Authorities resumed searching yesterday for victims of a landslide that killed at least 22 people when it slammed into a remote Philippine gold-mining village where miners work their small-scale claims with pickaxes.
Early reports of as many as 100 additional people missing were overblown, officials said, but they added that they had no good estimate of how many people remained unaccounted for.
The landslide came down with a loud whoosh hours before dawn on Thursday on a mountainside dotted with mine shafts and crude shanties with corrugated metal roofs in Napnapan village in the southern province of Compostela Valley.
“It was like a dump truck unloading gravel and sand,” survivor Darwin Aguinawon, 27, said. “In only three seconds, our house came rolling down the slope.”
It was the area’s second deadly landslide in a year — 20 were killed in a neighboring village in April — and it prompted the environment secretary to call for curbing permits in the region’s small-scale mining industry.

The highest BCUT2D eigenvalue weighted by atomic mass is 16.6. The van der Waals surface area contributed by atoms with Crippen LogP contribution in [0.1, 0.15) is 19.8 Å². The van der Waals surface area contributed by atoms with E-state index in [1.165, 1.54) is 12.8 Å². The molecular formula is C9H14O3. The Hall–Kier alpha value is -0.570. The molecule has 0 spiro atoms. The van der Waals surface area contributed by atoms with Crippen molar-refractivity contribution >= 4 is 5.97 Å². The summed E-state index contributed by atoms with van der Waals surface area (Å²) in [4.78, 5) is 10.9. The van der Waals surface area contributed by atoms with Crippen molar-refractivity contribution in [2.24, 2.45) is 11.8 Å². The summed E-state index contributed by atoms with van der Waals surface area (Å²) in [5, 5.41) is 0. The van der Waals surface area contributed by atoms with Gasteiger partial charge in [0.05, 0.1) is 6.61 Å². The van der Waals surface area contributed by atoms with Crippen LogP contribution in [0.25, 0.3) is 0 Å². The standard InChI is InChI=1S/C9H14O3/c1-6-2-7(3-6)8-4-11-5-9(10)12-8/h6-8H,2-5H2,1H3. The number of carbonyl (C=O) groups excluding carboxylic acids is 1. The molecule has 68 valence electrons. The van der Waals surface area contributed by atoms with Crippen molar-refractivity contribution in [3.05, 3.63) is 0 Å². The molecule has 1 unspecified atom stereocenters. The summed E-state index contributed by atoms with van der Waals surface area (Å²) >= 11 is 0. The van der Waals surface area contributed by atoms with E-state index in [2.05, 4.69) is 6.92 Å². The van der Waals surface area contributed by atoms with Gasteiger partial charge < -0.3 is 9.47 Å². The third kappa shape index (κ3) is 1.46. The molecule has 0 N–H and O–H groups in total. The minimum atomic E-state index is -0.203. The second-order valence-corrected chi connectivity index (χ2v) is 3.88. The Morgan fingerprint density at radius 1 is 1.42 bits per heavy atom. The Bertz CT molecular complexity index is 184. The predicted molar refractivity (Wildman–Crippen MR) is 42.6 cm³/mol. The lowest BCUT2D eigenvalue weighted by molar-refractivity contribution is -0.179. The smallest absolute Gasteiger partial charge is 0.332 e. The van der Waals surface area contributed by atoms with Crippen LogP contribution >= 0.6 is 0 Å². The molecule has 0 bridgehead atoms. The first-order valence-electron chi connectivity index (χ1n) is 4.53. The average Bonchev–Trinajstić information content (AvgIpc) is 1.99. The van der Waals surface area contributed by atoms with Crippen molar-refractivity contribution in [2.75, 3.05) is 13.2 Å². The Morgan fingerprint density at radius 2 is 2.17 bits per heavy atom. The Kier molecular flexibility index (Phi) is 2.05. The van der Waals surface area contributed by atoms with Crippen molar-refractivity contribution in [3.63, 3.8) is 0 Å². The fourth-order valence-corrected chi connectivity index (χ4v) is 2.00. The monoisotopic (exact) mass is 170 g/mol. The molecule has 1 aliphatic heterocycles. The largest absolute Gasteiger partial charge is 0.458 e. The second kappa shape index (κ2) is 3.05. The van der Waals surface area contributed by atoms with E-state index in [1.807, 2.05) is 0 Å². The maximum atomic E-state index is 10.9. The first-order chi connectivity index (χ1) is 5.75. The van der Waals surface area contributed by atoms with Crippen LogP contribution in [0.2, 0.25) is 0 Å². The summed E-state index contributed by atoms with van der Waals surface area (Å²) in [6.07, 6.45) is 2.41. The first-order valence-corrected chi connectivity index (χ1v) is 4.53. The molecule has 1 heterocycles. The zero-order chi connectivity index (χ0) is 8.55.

Initial reports of about 100 missing were based solely on the number of shanties believed to be hit by the landslide, but many of their residents would have been away on holiday or had evacuated hours earlier when the ground started moving, Pantukan town spokesman Arnulfo Lantayan said.
“We are very confident that it will not reach that number,” he said.
The municipal disaster office lowered its earlier death toll of 25, as reported by residents and village leaders, to 22, based on the number of bodies recovered, Lantayan said.
It was difficult to determine the number of missing because local authorities have no reliable records of the mostly migrant miners who work in the area with their families, Philippine Civil Defense Chief Benito Ramos said.
Officials agreed that far fewer than 100 people were missing in the disaster.